Karen Moline ducks to avoid the pretzels and jeggings in NY’s famous mall culture. But if you want teen goth merch, this is the place!

Shopping malls are one of the staples of American films and television. You know – the scenes where the know-it-all tweens and teens just have to go shopping or they’ll never get asked to the prom by the cute boy in biology class – or the scenes where the mean rich girls get their label itch scratched at Abercrombie while the poor nice girls get the sale bras at Victoria’s Secret (all the time cringing in embarrassment as clueless Mommy shouts out, “Was that the 32 AA, honey?”)
Because shopping malls tend to, well, sprawl, it’s hard to reconcile the thought of riding a roller coaster or traipsing through an immense aquarium (as you can at the uber-vast Mall of America in Bloomington, Minnesota) when dodging the red-light-running taxis on Manhattan’s crowded streets. But we’ll got malls here. You’ve just to find them….

*South Street Seaport is a must-see destination, not for the quality of its shops, which are not anything unique enough to warrant a special trip (although there is something to be said for being able to handle the infomercial  stuff you normally can’t touch in the As Seen on TV store—and yes, those green bags do keep your lettuce fresher longer!), but for its superior location. Jutting out into the East River right near the Brooklyn Bridge, the  Seaport building has great views, with lovely wooden chaises outside the 3rd-floor food court. When he was a preschooler, my son and I spent many blissful warm evenings scarfing down the chicken teriyaki from the food court ($1 more = extra meat!) while watching the boats and the tourists meander by. And be thankful the Fulton Fish Market, which used to be ensconced right next to the Seaport, has moved to the Bronx, because lemme tell ya, that place used to have a distinctive whiff that would put you right off your corn dogs.

*And then there’s the Manhattan Mall, so discreet that you could walk right by it. My son and I spent way too much time perusing the selection in the now-gone KB Toys and testing the creams at the Body Shop when he was little, but the mall has now been renovated to include J. C. Penney, the slightly more down-market rival to nearby Macy’s. If you need basics, this is the place.

*We have also spent way too much time in the toy aisles at Target, anchor of The Atlantic Center Mall in the Fort Greene section of Brooklyn. One of the largest shopping stops in the borough, this Target is a destination for those waiting for specials (you know, world-class designer stuff at unbelievable prices) that sell out a nano-second after they hit the racks, or plain old staples (clothes, home, food) at bargain prices. One problem is schlepping all the stuff you want to buy home, though; another is the long, longggg lines, the less-than-helpful staff, and the sheer tackiness of a lot of the items, which is why going there pre-Halloween (when tacky is a plus) is such a joy. And while the mall has a small Daffy’s and a larger Marshall’s for discounted designer gear, this mall is kind of drab and dark. It just doesn’t have that mall feel to it.

*Fortunately, these malls pale in comparison to the Queens Center Mall, four floors of pure and quintessential, gob-smacking suburban mall-ness a few footsteps away from the Woodhaven stop on the R train. Go there on a weekend and you will see the melting pot of NYC in full melt, and I don’t just mean the meltdown you’ll have trying to find a seat in the chockfull-of-hyper-little-kids food court on the lower level. One chain store after another, that weird aroma of Cinnabons and hot pretzels mixed with cheap fabric and even cheaper perfume, J.C. Penney’s on one end (where we found “jeggings—if you don’t know what they are, you don’t want to know!—for a whopping $6.99) and Macy’s on the other, only much, much bigger than at Herald Square, with H&M, MAC, Sneakermania, and Shammah Bibles in between.  Our fave shop, hands down, is Hot Topic, haven for all Goth wannabes, especially if they are 11. There you’ll find tweens squealing over rock-band tee shirts, Alice in Wonderland hair bows, fingerless gloves, and colorful pasties (um, not for tweens but sure good for convulsive laughter). For the price of a subway ride, you’ll save big as the prices here are a lot cheaper than in Manhattan; the experience truly New Yorkish; and the lady selling churros (long, thin, Mexican crullers) outside the mall has a nice smile. Almost as nice as that of the guy who sells DVDs right next to her. When my son said he wanted a copy of Twilight Moon, I told him to forget it, as it was a bootleg. The guy straightened up and said, “Yo, lady, these are first-class digital downloads!” We burst out laughing, then licked churro sugar off our lips all the way back home.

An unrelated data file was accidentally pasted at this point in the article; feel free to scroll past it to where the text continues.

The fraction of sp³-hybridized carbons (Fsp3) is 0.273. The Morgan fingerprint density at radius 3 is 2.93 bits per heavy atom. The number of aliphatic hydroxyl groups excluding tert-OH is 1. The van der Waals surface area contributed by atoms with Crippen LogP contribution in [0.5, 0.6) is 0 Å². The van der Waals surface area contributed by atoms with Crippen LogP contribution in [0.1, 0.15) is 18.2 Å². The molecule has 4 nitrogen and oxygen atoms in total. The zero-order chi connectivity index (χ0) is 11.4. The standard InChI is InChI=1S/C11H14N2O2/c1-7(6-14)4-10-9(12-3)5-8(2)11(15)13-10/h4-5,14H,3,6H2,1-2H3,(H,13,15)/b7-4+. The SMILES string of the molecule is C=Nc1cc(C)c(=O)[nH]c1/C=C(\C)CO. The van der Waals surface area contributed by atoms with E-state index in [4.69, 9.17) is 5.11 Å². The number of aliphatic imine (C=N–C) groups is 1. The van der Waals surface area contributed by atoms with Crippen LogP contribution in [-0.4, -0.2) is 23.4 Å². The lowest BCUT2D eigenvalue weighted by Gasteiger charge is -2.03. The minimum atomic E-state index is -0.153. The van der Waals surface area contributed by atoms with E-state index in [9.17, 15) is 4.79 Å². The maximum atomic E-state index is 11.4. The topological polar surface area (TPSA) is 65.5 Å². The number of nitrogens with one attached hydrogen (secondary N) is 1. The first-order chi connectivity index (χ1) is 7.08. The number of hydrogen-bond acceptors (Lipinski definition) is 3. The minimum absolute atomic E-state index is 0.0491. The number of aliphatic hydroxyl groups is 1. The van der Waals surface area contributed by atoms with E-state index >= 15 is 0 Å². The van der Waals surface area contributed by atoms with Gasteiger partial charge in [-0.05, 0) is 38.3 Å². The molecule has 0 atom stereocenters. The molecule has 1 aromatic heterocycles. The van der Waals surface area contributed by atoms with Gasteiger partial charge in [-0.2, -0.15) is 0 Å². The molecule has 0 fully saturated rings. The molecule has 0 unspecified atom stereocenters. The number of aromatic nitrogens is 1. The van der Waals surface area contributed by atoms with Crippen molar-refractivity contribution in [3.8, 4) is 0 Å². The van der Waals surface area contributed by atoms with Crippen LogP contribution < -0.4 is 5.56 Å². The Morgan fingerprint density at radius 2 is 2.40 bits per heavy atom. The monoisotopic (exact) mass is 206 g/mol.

South Street Seaport: Fulton and South Streets, Pier 17. Take the
subway (3, 4, 5, J, Z, or M) to Fulton Street; the A or C trains to
Broadway-Nassau; or the M15 bus, which stops close by.

Manhattan Mall: 100 W. 33rd St. near Herald Square and a block south
of Macy’s. Take the B, D, F, N, Q, R, V, or W to 34th St. Herald
Square, or the 1, 2, or 3 to 34th St. Penn Station.

Atlantic Center Mall: 139 Flatbush Ave., Brooklyn. The Atlantic
Avenue/Pacific stop is a major transit hub, so there are plenty of
subway lines (B, Q, 2, 3, 4, 5, D, M, N, or R). I’ve gotten there on
the N express line from 14th St. in Manhattan’s Union Square to Target
in under 15 minutes.

Queens Center Mall: 90-15 Queens Boulevard, Queens. From Manhattan,
take the R train to Woodhaven Blvd. Or take the express E or F to
Jackson Heights/Roosevelt Ave., then transfer to the R, G, or V.

Photo: southstreetseaport.com

Karen Moline

About Karen Moline

Karen Moline is a NYC-based novelist, journalist, and ghost-writer who has travelled the world in search of all things divinely, delectably, and deliriously Goddess.